The Seventh Instalment

The Seventh Instalment

Foreword

Welcome to The Interactive Novel, the novel that allows you the reader to decide what happens during the novel.
At the end of each weekly instalment will be at least one poll where you will decide either:
• What happens next
• A setting
• A character to be introduced

Whatever option receives the most votes decides what happens. To take part, read the instalment below and then make your vote.

Voting closes Thursday 13th December at 8am GMT

If your new to the interactive novel or what a refresher what has happened previously find a quick reminder below or read all the other instalments at http://www.theinteractivenovel.com


Previously in the Interactive Novel

After a terrifying encounter in a haunted house Nigel Briggs, assistant to Professor Ashcroft debunker of the supernatural, decides to resign. Before he can write his resignation letter he is summoned to the professor’s study where a girl, Anne Farmer, who hints she can foresee the future, requests his help. Moments later Doctor Downer from Elmwich Asylum restrains her and takes her away. On leaving Nigel asked how the doctor managed to find her. The doctor reveals Anne had caved Nigel’s name and address into the walls of her cell.
The next morning Professor Ashcroft requests that Nigel accompany him to an auction. Going under the hammer is a supposedly cursed artefact (the Amulet of Nergal). However, the auction is interrupted by some armed robbers. During their robbery a porter is killed, and the amulet vanishes.
Returning home after the auction Nigel is handed a note by Gertie (a servant in the professor’s house). Gertie believes the note was left by the mysterious Anne Farmer. The note is an address of a property in a slum district of London. Exploring the property, Nigel and Gertie discover the body of one of the robbers from the auction house. In his hand is the cursed amulet.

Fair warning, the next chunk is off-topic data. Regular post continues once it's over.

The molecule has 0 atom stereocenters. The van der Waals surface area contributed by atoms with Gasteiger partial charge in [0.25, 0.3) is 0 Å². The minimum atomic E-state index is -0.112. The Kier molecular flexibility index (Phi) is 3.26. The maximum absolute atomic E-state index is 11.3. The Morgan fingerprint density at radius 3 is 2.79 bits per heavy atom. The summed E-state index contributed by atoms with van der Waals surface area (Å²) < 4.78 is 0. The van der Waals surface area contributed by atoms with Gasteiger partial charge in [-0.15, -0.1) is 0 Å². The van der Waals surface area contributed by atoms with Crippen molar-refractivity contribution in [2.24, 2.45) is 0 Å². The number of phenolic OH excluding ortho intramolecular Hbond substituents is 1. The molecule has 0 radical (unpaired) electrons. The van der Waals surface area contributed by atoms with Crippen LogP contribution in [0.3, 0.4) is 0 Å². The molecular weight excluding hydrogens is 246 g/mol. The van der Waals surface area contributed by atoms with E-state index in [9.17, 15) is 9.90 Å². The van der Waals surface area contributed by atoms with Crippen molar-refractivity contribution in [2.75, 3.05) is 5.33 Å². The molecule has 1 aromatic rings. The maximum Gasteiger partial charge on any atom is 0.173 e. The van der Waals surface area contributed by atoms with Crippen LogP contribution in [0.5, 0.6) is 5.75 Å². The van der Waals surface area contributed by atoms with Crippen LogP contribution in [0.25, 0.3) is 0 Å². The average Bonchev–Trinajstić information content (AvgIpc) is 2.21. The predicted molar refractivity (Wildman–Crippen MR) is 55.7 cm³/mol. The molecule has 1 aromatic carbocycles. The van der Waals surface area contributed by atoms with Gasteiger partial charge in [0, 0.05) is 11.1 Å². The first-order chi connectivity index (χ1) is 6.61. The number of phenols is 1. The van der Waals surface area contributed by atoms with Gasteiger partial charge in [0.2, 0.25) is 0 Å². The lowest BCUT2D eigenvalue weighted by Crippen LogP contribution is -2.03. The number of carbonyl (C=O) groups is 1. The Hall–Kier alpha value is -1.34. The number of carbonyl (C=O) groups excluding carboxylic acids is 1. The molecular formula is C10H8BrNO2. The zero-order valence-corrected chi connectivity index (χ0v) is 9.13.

The police hunting for an escaped patient from Elmwich Asylum raid the property. Nigel and Gertie are arrested. They are later released without charge and Nigel agrees to forget all about the amulet and Anne Farmer.
That is until something Nigel receives another message from Anne asking for his help.
Professor Ashcroft believing this letter is part of a scam sends Nigel to the Elmwich Asylum. Doctor Downer refuses to give Nigel access to see Anne. Instead he gives Nigel a tour of the asylum. Nigel suspects that not all is right at the asylum as the patients move in a mechanical unnatural manner. Furthermore, when Nigel asks about the cursed artefact Doctor Downer lies about every hearing of it. Suspicious Nigel returns to London to find….


Seventh Instalment

Tuesday, 25th September 1860

The train drew into London at little after six. Thick cloud had settled over the city shading the evening in a grey twilight. I followed the crowd out of the station and on to the street. Ignoring the row of hansoms touting for business I set off on foot to the Professor’s house.

Turning the corner, on to Sussex Gardens I looked back over my shoulder. My eyes were drawn to a man in a bowler hat walking beneath the gas lamps. I couldn’t say what made him stand out from the crowd. Perhaps unlike the other men bustling along with their heads lowered focusing on their destination he walked upright his head focused in my direction. Perhaps it was the way that on a warm evening he had his long coat pulled up tight over his mouth as if it was a freezing winter night. Whatever it was some primitive sense warned me to be on guard. Then rationality kicked in and I dismissed him as just another face in the crowd.

I turned my attention back to the amulet. It appeared to be the key to everything. As far as I knew, Detective Moore had pocketed it. If I could get hold of it, I might be able to find out what was going on at the asylum. I couldn’t just ask Detective Moore for the amulet. He would just deny all knowledge of it.